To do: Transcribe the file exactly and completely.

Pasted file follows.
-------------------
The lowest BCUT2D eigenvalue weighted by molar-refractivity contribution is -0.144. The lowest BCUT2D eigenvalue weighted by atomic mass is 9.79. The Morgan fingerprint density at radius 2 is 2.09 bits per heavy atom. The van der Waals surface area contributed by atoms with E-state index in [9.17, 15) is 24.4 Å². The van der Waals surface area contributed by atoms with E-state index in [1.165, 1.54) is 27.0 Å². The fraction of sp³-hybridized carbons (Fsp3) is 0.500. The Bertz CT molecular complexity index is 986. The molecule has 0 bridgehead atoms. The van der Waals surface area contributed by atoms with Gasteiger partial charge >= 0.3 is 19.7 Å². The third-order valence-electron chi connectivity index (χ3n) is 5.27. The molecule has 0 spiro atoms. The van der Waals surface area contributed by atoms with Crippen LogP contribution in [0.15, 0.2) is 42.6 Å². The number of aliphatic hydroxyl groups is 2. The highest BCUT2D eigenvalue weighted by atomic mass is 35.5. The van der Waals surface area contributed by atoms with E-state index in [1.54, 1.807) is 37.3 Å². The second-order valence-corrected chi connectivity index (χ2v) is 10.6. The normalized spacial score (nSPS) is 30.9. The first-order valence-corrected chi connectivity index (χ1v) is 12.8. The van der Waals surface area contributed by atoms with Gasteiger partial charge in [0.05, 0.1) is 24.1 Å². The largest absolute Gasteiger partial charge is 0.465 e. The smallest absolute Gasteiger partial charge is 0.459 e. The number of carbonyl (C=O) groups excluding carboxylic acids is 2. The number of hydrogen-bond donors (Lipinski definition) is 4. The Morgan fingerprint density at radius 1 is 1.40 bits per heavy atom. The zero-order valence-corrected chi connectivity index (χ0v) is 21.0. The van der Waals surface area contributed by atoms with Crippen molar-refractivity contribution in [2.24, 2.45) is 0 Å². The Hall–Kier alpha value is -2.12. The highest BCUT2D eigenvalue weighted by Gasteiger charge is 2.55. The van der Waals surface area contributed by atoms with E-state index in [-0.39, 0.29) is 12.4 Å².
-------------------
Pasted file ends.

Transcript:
The lowest BCUT2D eigenvalue weighted by molar-refractivity contribution is -0.144. The lowest BCUT2D eigenvalue weighted by atomic mass is 9.79. The Morgan fingerprint density at radius 2 is 2.09 bits per heavy atom. The van der Waals surface area contributed by atoms with E-state index in [9.17, 15) is 24.4 Å². The van der Waals surface area contributed by atoms with E-state index in [1.165, 1.54) is 27.0 Å². The fraction of sp³-hybridized carbons (Fsp3) is 0.500. The Bertz CT molecular complexity index is 986. The molecule has 0 bridgehead atoms. The van der Waals surface area contributed by atoms with Gasteiger partial charge >= 0.3 is 19.7 Å². The third-order valence-electron chi connectivity index (χ3n) is 5.27. The molecule has 0 spiro atoms. The van der Waals surface area contributed by atoms with Crippen LogP contribution in [0.15, 0.2) is 42.6 Å². The number of aliphatic hydroxyl groups is 2. The highest BCUT2D eigenvalue weighted by atomic mass is 35.5. The van der Waals surface area contributed by atoms with E-state index in [1.54, 1.807) is 37.3 Å². The second-order valence-corrected chi connectivity index (χ2v) is 10.6. The normalized spacial score (nSPS) is 30.9. The first-order valence-corrected chi connectivity index (χ1v) is 12.8. The van der Waals surface area contributed by atoms with Gasteiger partial charge in [0.05, 0.1) is 24.1 Å². The largest absolute Gasteiger partial charge is 0.465 e. The smallest absolute Gasteiger partial charge is 0.459 e. The number of carbonyl (C=O) groups excluding carboxylic acids is 2. The number of hydrogen-bond donors (Lipinski definition) is 4. The Morgan fingerprint density at radius 1 is 1.40 bits per heavy atom. The zero-order valence-corrected chi connectivity index (χ0v) is 21.0. The van der Waals surface area contributed by atoms with Crippen molar-refractivity contribution in [2.24, 2.45) is 0 Å². The Hall–Kier alpha value is -2.12. The highest BCUT2D eigenvalue weighted by Gasteiger charge is 2.55. The van der Waals surface area contributed by atoms with E-state index in [-0.39, 0.29) is 12.4 Å².